5. Honduran Bed and Breakfast (B&B) hotels are awesome – This year, I’m saying at more Bed and Breakfast hotels thanks to the generous $100 off $100 ‘VISA Checkout’ hotel promotion from Orbitz back in November of last year. I stayed at the La Delphina Bed & Breakfast Hotel in La Ceiba and the Hotel Cesar Mariscos in Tela which were both fantastic beachfront properties. However, I do miss chain hotel amenities such as the in-room complimentary bottles of water and the bath products. Both B&B’s didn’t have a shampoo bottle, but thankfully I had some left from my stay at the Crowne Plaza San Pedro Sula.

6. The Bay Islands of Cayos Cochinos is simply amazing – The highlight of my trip was a spontantous visit to Cayos Cochinos which is part of the Bay Islands of Honduras. I went on a boating excursion recommended by Richard (the owner of the La Delphina Hotel in La Ceiba) which picked me up in front of the hotel in Sambo Creek. It was a 45 minute boat ride to the various isolated islands but most noteably Cayo Cochino Menor (small) and Cayo Cochino Grande (big). I went snorkeling, dolphin watching, swimming, hiking, and a visit to Cayo Chachahuate where I had lunch with the inhabitants of the island, the Garifunas (Afro Caribbeans). Best of all, the 8 hour tour was only $45 which included everything except lunch.

7. Caribbean food in Honduras is delicious – A typical Caribbean entree is basically a protein (fish, beef, chicken) with rice, beans, and plantains. I had seafood soup, chicken, and my favorite dish – fried fish.

8. Everything is really cheap in Honduras – Renting a car was $35 per day with the mandatory Supplemental Liability Insurance (SLI) and taxes included which wasn’t too bad at all. SLI insurance in Honduras was $5.99 per day which wasn’t too bad, but gas was quite expensive. At 17.99 Honduran lempiras (0.86 USD) per liter for regular gas, that translates to $3.26 USD per gallon which wasn’t too bad since gas prices are notoriously expensive in Latin America. A baleada (the national food of Honduras) won’t cost more than 20 lempiras ~ $0.95 USD and that can get you full alone. A typical combination dish with a protein, tortilla, and two sides in a Mall food court costs 35 lempiras ~ $1.66 USD. Bottled beer at restaurants and bars start at 15 lempiras ~ $0.71 USD and won’t cost more than 40 lempiras ~ $1.90 USD.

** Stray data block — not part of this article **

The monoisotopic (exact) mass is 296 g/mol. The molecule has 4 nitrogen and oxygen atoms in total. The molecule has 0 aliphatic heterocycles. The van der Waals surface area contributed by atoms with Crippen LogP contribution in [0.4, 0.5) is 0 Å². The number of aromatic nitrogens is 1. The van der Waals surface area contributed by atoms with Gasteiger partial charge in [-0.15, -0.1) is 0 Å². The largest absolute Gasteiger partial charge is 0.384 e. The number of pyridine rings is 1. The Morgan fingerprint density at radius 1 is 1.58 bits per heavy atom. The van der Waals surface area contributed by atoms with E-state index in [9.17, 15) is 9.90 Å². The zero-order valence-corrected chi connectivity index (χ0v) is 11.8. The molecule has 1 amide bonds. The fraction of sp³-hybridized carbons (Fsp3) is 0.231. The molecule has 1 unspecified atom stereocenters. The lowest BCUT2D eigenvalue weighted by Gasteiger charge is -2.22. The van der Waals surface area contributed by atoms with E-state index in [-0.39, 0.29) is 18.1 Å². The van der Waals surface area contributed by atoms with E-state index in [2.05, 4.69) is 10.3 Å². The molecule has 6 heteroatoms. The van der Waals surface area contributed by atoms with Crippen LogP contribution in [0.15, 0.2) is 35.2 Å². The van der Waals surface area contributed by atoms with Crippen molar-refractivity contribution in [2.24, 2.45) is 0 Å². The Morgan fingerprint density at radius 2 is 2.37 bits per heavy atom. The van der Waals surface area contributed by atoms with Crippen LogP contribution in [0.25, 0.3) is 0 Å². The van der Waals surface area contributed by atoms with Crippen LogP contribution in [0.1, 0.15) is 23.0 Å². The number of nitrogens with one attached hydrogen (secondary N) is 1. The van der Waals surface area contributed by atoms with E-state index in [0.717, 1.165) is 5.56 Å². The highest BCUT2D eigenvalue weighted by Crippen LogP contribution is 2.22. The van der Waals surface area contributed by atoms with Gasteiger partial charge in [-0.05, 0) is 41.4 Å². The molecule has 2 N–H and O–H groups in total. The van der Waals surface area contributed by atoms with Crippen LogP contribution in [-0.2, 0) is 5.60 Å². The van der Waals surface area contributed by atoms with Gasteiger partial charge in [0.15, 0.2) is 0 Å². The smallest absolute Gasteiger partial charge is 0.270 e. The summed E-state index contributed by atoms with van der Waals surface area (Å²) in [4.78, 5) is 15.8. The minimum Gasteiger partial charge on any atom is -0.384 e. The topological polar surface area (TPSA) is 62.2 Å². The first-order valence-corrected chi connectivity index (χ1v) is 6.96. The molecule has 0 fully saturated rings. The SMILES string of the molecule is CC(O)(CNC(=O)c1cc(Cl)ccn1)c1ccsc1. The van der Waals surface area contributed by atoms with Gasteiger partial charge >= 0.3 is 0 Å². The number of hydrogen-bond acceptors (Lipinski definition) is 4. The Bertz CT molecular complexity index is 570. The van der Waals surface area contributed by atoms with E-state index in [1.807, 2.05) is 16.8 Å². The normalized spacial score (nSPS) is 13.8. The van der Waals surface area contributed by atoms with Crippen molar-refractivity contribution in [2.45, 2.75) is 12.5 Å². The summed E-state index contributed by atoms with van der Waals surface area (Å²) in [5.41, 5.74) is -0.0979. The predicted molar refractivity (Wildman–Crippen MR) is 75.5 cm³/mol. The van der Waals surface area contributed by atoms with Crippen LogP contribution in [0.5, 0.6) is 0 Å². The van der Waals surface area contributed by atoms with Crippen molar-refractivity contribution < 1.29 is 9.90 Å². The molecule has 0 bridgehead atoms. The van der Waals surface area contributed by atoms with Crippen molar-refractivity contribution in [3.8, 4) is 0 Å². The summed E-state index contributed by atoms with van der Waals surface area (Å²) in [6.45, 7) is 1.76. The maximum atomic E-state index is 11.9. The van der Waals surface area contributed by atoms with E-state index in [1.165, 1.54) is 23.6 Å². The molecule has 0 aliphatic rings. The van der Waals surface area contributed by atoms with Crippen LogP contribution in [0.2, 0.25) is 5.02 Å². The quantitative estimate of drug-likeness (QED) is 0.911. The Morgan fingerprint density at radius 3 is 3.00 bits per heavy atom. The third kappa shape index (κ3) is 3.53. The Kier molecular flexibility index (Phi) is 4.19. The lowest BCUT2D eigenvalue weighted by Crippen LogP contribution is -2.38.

9. 64.5% of Hondurans live in poverty – When I visited the Garifuna community on Cayo Chachahuate, I saw extreme poverty on the island. Some of the kids were definitely malnourished with no shirts. A European visitor brought notebooks and pencils to give away and the kids almost mobbed her. She eventually ran out of supplies to give away leaving some children empty handed. An American was giving away candy to the children and she was almost mobbed as well. At San Pedro Sula International Airport, I saw many Americans that were part of a missionary group in order to help the country of Honduras. The average monthly wage in Honduras is less than $183.

10. There’s definitely a sense of government corruption – This is mostly seen at San Pedro Sula International Airport where passengers must pay a mandatory $40 USD departure tax before getting on an international flight out of Honduras. I’m not sure why this high ‘$40 departure tax’ isn’t included in the ticket costs, but it definitely goes straight into the Honduran government’s pockets.


Exit mobile version